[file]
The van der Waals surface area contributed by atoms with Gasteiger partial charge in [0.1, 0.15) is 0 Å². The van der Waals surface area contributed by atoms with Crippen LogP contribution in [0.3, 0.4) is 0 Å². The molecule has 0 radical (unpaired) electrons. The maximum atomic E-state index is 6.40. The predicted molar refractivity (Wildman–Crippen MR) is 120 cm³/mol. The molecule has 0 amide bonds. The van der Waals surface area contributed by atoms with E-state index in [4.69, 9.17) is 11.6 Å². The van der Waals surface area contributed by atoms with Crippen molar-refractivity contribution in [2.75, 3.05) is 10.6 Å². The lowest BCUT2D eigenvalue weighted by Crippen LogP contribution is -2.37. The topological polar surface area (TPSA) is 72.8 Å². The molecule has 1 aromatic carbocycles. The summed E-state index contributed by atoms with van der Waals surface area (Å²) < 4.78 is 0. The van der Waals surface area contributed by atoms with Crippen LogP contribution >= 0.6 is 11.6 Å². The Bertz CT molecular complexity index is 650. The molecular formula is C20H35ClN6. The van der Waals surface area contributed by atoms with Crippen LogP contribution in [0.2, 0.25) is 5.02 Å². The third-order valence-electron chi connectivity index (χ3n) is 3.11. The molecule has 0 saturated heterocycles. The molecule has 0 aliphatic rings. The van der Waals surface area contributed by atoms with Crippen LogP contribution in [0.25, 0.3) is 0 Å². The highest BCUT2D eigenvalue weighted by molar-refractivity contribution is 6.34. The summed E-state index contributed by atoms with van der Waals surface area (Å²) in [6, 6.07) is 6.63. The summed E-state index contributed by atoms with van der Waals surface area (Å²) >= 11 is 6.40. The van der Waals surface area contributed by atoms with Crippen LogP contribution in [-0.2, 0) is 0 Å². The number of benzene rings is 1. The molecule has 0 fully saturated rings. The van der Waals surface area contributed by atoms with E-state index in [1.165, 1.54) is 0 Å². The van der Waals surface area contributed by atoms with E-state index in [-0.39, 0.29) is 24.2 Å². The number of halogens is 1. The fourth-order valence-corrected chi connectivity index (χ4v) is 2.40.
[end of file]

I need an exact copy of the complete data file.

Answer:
The van der Waals surface area contributed by atoms with Gasteiger partial charge in [0.1, 0.15) is 0 Å². The van der Waals surface area contributed by atoms with Crippen LogP contribution in [0.3, 0.4) is 0 Å². The molecule has 0 radical (unpaired) electrons. The maximum atomic E-state index is 6.40. The predicted molar refractivity (Wildman–Crippen MR) is 120 cm³/mol. The molecule has 0 amide bonds. The van der Waals surface area contributed by atoms with E-state index in [4.69, 9.17) is 11.6 Å². The van der Waals surface area contributed by atoms with Crippen molar-refractivity contribution in [2.75, 3.05) is 10.6 Å². The lowest BCUT2D eigenvalue weighted by Crippen LogP contribution is -2.37. The topological polar surface area (TPSA) is 72.8 Å². The molecule has 1 aromatic carbocycles. The summed E-state index contributed by atoms with van der Waals surface area (Å²) < 4.78 is 0. The van der Waals surface area contributed by atoms with Crippen LogP contribution >= 0.6 is 11.6 Å². The Bertz CT molecular complexity index is 650. The molecular formula is C20H35ClN6. The van der Waals surface area contributed by atoms with Crippen LogP contribution in [0.2, 0.25) is 5.02 Å². The third-order valence-electron chi connectivity index (χ3n) is 3.11. The molecule has 0 saturated heterocycles. The molecule has 0 aliphatic rings. The van der Waals surface area contributed by atoms with Crippen LogP contribution in [0.25, 0.3) is 0 Å². The highest BCUT2D eigenvalue weighted by molar-refractivity contribution is 6.34. The summed E-state index contributed by atoms with van der Waals surface area (Å²) in [6, 6.07) is 6.63. The summed E-state index contributed by atoms with van der Waals surface area (Å²) >= 11 is 6.40. The van der Waals surface area contributed by atoms with Crippen LogP contribution in [-0.2, 0) is 0 Å². The number of benzene rings is 1. The molecule has 0 fully saturated rings. The van der Waals surface area contributed by atoms with E-state index in [1.165, 1.54) is 0 Å². The van der Waals surface area contributed by atoms with E-state index in [-0.39, 0.29) is 24.2 Å². The number of halogens is 1. The fourth-order valence-corrected chi connectivity index (χ4v) is 2.40.